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December 2019 Issue
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Racing the rising waters

Tami Green navigates a stream crossing in Te Urewera. Photo: Chris Green
An ‘easy’ weekend overnighter in Te Urewera turned into a battle of wits against a seemingly endless stream and a miserable night of camping.

After seven hours of splashing through a cold Te Urewera stream, Chris and Tami Green knew they wouldn’t be sleeping that night in a hut.

Exhausted, stumbling and cold, the Whakatane couple were long overdue and forced to admit defeat.

They had made good time walking from the car park to Koranga Forks Hut, but nearly doubled DOC’s conservative four-hour estimate for reaching Tawa Hut.

It wasn’t supposed to be a difficult tramp – just a simple training weekend for the couple’s planned Pacific Crest Trail thru-hike in 2020.

Spirits were high as they left the track near Koranga Forks Hut for the streambed.

“The route description said most of it is in the stream, and we were happy to practise our stream crossings. The water wasn’t high, but it was higher than usual,” Chris says.

Four hours and a dozen stream crossings later, however, they realised something wasn’t right.

“We looked at the GPS so see where the track should be, and we were standing on it, but there was no track at all,” Chris says.

As darkness descended, fatigue further weighed on their sodden boots.

“We were a lot more tired than we’d thought. We’d had a couple of falls, and we started to think we’re going to get in trouble here, we’re going to break an ankle,” Chris says.

“We made the right choice by stopping – if we had gone further, we would have walked into an issue.”

By this time the couple had been hiking up the stream for nearly seven hours, and some of the crossings had been “a little hairy”, coming up over their knees.

With rain forecast and daylight failing, they climbed to higher ground and set up camp.

That night, the ominous pitter-patter on the tent roof announced the arrival of rain – and the rising of the stream.

“We had a new single-wall tent. It weighs nothing, but the problem is you have to set it up perfectly for it to work.”

Unfortunately, they didn’t, and to make matters worse, Chris had left his tramping clothes hung outside in a tree.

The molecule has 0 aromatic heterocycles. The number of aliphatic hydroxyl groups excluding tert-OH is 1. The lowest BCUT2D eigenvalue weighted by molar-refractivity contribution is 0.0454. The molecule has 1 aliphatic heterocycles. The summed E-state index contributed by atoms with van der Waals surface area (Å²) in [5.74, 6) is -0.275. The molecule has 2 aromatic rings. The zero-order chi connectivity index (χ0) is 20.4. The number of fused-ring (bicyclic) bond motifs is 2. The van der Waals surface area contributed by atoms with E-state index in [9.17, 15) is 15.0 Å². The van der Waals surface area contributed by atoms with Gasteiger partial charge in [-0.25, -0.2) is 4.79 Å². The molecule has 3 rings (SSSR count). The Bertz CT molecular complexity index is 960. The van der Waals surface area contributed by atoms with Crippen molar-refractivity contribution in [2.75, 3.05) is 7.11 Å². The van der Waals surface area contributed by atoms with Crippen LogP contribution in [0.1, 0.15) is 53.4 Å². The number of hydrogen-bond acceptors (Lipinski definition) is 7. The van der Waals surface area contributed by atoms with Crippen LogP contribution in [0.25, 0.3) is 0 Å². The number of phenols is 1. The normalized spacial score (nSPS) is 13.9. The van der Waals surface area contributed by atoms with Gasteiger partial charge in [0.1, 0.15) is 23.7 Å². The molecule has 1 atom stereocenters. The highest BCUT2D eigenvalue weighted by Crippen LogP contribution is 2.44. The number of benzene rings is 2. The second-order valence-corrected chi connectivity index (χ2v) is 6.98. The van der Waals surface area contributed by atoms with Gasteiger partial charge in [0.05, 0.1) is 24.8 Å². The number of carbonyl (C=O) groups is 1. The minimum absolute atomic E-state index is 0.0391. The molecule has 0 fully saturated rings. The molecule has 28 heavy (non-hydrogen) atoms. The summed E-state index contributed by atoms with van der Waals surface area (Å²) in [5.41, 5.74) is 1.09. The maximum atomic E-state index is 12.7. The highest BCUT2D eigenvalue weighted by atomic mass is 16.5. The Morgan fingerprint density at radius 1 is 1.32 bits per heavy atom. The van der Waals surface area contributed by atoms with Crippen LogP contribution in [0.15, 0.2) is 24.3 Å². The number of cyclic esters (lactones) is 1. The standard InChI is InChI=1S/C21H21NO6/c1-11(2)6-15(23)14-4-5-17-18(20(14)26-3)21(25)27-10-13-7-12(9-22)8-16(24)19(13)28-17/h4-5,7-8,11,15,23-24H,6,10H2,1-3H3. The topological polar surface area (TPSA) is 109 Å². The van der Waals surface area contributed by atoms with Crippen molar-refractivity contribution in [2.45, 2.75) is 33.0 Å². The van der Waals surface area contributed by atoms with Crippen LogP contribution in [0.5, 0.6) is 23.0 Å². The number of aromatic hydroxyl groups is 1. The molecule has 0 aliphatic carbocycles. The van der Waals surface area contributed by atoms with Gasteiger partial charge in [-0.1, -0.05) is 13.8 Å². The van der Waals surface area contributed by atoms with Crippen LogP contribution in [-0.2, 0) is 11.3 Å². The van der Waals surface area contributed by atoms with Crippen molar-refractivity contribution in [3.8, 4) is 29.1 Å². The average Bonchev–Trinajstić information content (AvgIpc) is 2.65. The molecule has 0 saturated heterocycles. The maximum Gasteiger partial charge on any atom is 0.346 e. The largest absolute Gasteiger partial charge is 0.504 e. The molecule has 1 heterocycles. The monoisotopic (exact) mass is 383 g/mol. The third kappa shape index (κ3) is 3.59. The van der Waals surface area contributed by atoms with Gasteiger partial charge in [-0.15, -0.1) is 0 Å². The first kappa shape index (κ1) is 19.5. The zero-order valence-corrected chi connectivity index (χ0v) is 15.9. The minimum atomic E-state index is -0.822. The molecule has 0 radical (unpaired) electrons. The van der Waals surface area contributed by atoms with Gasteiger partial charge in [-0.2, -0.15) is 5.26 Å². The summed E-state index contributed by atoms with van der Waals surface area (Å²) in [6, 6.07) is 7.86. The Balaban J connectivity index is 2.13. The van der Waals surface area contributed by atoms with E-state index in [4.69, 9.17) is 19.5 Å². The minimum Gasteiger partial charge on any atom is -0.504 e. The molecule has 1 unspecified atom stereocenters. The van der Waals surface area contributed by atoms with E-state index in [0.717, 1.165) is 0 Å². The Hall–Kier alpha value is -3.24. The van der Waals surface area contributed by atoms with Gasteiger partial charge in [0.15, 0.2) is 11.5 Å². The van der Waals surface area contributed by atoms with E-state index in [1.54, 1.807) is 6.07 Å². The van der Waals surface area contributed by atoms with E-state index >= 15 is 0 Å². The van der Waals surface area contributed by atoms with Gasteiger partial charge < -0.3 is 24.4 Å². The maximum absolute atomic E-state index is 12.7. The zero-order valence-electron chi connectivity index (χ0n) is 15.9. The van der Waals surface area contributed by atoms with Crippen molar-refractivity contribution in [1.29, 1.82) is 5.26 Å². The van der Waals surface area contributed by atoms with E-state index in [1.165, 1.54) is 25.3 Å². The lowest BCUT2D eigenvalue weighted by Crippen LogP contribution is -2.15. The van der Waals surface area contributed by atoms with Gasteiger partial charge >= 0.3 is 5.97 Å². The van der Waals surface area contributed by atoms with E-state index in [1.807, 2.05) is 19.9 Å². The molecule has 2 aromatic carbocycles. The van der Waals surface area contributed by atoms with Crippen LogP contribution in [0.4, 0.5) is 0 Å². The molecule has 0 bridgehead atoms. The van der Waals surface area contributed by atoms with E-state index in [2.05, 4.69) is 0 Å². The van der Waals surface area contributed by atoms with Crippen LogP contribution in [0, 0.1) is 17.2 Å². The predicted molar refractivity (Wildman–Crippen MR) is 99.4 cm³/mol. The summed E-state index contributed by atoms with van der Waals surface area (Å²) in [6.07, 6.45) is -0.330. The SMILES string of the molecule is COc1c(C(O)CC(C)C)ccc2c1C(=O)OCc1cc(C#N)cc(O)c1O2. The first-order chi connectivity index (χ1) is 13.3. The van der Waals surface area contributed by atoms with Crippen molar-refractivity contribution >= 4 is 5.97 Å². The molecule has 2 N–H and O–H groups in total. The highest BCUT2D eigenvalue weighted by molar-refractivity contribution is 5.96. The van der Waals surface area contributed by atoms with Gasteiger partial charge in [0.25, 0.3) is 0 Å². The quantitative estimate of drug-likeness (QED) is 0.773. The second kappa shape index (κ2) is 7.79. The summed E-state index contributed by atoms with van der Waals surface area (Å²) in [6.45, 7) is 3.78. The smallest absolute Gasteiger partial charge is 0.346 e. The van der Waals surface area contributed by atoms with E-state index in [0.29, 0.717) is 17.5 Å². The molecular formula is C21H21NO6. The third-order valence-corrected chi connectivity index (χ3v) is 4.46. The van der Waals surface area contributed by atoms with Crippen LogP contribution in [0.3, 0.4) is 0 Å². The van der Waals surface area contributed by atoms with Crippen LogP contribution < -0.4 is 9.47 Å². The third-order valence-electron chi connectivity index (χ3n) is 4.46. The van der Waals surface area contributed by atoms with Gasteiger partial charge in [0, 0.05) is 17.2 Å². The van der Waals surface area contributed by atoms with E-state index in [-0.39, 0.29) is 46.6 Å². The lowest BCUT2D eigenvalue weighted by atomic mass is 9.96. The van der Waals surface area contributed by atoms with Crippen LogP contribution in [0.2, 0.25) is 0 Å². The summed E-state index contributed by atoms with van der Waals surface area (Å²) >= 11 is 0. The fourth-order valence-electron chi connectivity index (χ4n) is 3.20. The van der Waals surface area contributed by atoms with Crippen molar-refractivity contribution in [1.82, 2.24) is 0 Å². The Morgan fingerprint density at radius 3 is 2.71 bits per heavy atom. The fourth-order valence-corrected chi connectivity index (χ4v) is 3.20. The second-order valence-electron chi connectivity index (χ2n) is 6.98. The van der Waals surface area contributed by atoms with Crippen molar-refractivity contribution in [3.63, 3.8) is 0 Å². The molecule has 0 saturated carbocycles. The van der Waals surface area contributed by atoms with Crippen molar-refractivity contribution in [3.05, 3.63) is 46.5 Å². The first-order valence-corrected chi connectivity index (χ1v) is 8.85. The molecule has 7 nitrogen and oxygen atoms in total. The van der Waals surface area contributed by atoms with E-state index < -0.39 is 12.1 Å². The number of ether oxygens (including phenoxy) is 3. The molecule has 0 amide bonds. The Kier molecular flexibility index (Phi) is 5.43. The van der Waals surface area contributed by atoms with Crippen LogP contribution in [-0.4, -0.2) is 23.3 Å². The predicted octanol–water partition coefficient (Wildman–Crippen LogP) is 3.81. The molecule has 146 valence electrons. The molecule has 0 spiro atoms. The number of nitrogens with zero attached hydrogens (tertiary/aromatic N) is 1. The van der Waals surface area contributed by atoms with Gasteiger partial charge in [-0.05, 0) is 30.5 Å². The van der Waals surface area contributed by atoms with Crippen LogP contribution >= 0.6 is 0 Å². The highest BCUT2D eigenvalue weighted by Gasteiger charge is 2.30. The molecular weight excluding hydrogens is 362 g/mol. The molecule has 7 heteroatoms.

They rose at six to more rain, a saturated tent and sodden clothes – “everything was soaked,” Chris says.

An easy overnighter turned into a testing tramp for Chris Green. Photo: Tami Green

Getting onto the track early, they continued up the stream which was steadily becoming more gorge than stream.

Crossings were becoming treacherous, owing to the rain and narrowing stream, which was flowing so fast, it pushed stones off the streambed.

The third crossing of their morning had them inching their way across a six-metre wide section, moving half a footstep at a time. It took 10 minutes, and left the couple frazzled.

Desperate to leave the streambed for dry land, they scaled a 10m bluff and bashed their way into the thick bush.

“It was miserable, wet, damp, and the leaf litter was half a foot deep,” Chris says.

They continued through the bush in the assumed direction of the hut, but before long it proved easier to return to the stream, and hold on to the rocky bank.

Mentally prepared for another full day of slog, the Greens were elated to finally spot the beginning of the end.

“We saw a bright orange triangle, and I’ve never been so relieved in my life,” Chris says.

The marker confirmed they had been on the right track all along – only slowed significantly by the higher than usual stream level.

“We thought the track started significantly earlier – maybe two-thirds of the track earlier – but we miscalculated completely,” Chris says.

“What we thought would be maybe an hour of walking in the stream had turned into a day’s worth.”

Just 30 minutes later, the couple arrived at Tawa Hut for a bracing cup of tea with a wild-looking possum trapper.

“He laughed his head off – he had seen it all before,” Chris says.

The couple’s experience and preparedness prevented the situation from becoming overly dangerous, but it could have been worse.

Tami – an outdoor instructor – was experienced in stream crossings, and they had adequate equipment, a PLB and food.

“We were always going to be okay,” Chris says. “We were lucky we were self-contained – it was a wet, cold, miserable night in the Ureweras, but it could have been much more.

“We certainly felt alive at the end. It was a proper adventure with some risk, and at the end we were pumped.”